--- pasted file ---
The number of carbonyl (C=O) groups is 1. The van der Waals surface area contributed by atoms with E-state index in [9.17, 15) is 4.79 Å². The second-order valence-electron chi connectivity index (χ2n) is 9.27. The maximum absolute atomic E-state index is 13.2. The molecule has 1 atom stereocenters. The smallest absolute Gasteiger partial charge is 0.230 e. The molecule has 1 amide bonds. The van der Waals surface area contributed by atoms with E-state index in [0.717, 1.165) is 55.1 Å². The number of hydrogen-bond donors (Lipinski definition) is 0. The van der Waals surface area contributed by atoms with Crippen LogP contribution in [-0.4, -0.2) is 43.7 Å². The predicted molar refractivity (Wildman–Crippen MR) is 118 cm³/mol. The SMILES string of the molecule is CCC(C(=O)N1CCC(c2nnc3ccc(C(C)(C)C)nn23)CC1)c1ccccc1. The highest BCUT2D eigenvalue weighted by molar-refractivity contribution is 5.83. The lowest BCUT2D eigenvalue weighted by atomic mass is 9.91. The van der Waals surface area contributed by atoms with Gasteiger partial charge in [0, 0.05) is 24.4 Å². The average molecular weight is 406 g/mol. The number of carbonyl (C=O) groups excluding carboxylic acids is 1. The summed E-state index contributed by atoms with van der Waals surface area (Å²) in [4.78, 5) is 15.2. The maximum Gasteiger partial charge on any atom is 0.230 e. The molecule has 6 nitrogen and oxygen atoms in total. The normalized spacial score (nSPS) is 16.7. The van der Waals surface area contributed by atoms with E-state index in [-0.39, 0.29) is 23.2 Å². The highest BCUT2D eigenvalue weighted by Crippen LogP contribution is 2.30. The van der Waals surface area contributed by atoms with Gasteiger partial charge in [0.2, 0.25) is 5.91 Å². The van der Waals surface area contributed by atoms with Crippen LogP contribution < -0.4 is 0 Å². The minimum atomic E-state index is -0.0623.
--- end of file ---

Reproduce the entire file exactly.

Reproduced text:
The number of carbonyl (C=O) groups is 1. The van der Waals surface area contributed by atoms with E-state index in [9.17, 15) is 4.79 Å². The second-order valence-electron chi connectivity index (χ2n) is 9.27. The maximum absolute atomic E-state index is 13.2. The molecule has 1 atom stereocenters. The smallest absolute Gasteiger partial charge is 0.230 e. The molecule has 1 amide bonds. The van der Waals surface area contributed by atoms with E-state index in [0.717, 1.165) is 55.1 Å². The number of hydrogen-bond donors (Lipinski definition) is 0. The van der Waals surface area contributed by atoms with Crippen LogP contribution in [-0.4, -0.2) is 43.7 Å². The predicted molar refractivity (Wildman–Crippen MR) is 118 cm³/mol. The SMILES string of the molecule is CCC(C(=O)N1CCC(c2nnc3ccc(C(C)(C)C)nn23)CC1)c1ccccc1. The highest BCUT2D eigenvalue weighted by molar-refractivity contribution is 5.83. The lowest BCUT2D eigenvalue weighted by atomic mass is 9.91. The van der Waals surface area contributed by atoms with Gasteiger partial charge in [0, 0.05) is 24.4 Å². The average molecular weight is 406 g/mol. The number of carbonyl (C=O) groups excluding carboxylic acids is 1. The summed E-state index contributed by atoms with van der Waals surface area (Å²) in [4.78, 5) is 15.2. The maximum Gasteiger partial charge on any atom is 0.230 e. The molecule has 6 nitrogen and oxygen atoms in total. The normalized spacial score (nSPS) is 16.7. The van der Waals surface area contributed by atoms with E-state index in [-0.39, 0.29) is 23.2 Å². The highest BCUT2D eigenvalue weighted by Crippen LogP contribution is 2.30. The van der Waals surface area contributed by atoms with Gasteiger partial charge in [0.2, 0.25) is 5.91 Å². The van der Waals surface area contributed by atoms with Crippen LogP contribution < -0.4 is 0 Å². The minimum atomic E-state index is -0.0623.